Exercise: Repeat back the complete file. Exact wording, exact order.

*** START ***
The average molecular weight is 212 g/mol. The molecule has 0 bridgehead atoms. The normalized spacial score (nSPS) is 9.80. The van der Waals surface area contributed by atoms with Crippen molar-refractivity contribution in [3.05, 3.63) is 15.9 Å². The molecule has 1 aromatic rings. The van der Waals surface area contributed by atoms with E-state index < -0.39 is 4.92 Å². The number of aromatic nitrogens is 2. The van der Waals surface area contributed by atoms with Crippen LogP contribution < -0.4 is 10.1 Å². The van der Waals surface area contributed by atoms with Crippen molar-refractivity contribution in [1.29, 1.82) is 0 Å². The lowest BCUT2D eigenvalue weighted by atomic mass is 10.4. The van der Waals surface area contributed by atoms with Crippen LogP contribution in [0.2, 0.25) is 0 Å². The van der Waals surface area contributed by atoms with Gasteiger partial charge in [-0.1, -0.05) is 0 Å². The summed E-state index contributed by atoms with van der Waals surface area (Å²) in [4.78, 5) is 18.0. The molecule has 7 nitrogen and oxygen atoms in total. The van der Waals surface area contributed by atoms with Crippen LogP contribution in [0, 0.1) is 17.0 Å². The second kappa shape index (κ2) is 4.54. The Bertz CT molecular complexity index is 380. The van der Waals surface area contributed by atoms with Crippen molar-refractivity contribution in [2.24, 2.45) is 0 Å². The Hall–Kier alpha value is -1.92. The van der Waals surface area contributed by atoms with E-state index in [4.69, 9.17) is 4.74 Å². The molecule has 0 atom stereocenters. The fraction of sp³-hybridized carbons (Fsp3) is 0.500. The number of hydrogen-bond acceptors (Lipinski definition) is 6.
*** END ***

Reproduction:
The average molecular weight is 212 g/mol. The molecule has 0 bridgehead atoms. The normalized spacial score (nSPS) is 9.80. The van der Waals surface area contributed by atoms with Crippen molar-refractivity contribution in [3.05, 3.63) is 15.9 Å². The molecule has 1 aromatic rings. The van der Waals surface area contributed by atoms with E-state index < -0.39 is 4.92 Å². The number of aromatic nitrogens is 2. The van der Waals surface area contributed by atoms with Crippen LogP contribution < -0.4 is 10.1 Å². The van der Waals surface area contributed by atoms with Crippen molar-refractivity contribution in [1.29, 1.82) is 0 Å². The lowest BCUT2D eigenvalue weighted by atomic mass is 10.4. The van der Waals surface area contributed by atoms with Crippen LogP contribution in [0.2, 0.25) is 0 Å². The van der Waals surface area contributed by atoms with Gasteiger partial charge in [-0.1, -0.05) is 0 Å². The summed E-state index contributed by atoms with van der Waals surface area (Å²) in [4.78, 5) is 18.0. The molecule has 7 nitrogen and oxygen atoms in total. The van der Waals surface area contributed by atoms with Crippen LogP contribution in [0, 0.1) is 17.0 Å². The second kappa shape index (κ2) is 4.54. The Bertz CT molecular complexity index is 380. The van der Waals surface area contributed by atoms with Crippen molar-refractivity contribution in [2.24, 2.45) is 0 Å². The Hall–Kier alpha value is -1.92. The van der Waals surface area contributed by atoms with E-state index in [4.69, 9.17) is 4.74 Å². The molecule has 0 atom stereocenters. The fraction of sp³-hybridized carbons (Fsp3) is 0.500. The number of hydrogen-bond acceptors (Lipinski definition) is 6.